Magnitude of an Earthquake

The following article is from The Great Soviet Encyclopedia (1979). It might be outdated or ideologically biased.

Magnitude of an Earthquake


an arbitrary quantity that characterizes the total energy of the elastic oscillations generated by earthquakes or explosions; the magnitude is proportional to the logarithm of the energy of the oscillations and usually is determined by the maximum ratio of the amplitude to the period of the oscillations recorded by seismographs. The magnitude of an earthquake makes it possible to compare the energy of sources of oscillations. A unit increase in the magnitude of an earthquake corresponds to a 100-fold increase in the energy of the oscillations. The strongest known earthquakes have a magnitude no higher than 9 (corresponding to approximately 1019 joules or 1026 ergs). The intensity of an earthquake in points is estimated from the vibration and destruction on the earth’s surface and depends on the depth of the seismic focus and the geological conditions of the epicentral region, in addition to the magnitude. With a shallow seismic focus, destruction at the epicenter may begin at a magnitude of about 5, while in an earthquake of magnitude 7 there is almost no destruction if the focus is hundreds of kilometers deep.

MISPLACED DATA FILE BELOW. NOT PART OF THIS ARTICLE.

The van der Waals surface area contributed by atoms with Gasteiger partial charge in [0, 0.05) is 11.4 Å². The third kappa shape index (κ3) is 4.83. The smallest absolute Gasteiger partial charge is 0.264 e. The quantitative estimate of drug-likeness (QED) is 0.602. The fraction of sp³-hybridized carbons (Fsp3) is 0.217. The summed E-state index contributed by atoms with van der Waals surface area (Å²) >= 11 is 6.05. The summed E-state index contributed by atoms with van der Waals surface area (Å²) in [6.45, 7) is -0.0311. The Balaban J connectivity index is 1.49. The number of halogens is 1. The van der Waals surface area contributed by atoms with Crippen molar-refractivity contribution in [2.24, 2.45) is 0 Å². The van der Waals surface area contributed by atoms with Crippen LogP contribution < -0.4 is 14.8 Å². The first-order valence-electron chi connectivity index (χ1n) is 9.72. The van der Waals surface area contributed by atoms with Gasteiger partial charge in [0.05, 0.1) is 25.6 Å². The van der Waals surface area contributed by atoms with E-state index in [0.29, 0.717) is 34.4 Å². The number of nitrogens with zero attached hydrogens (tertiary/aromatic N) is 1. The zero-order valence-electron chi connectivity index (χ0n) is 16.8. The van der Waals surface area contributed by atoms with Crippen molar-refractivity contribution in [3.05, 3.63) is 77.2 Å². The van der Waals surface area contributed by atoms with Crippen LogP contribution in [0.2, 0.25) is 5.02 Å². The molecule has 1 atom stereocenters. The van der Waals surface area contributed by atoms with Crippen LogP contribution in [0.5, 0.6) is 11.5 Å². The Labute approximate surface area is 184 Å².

Zemletriaseniia v SSSR. Moscow, 1961.


The Great Soviet Encyclopedia, 3rd Edition (1970-1979). © 2010 The Gale Group, Inc. All rights reserved.
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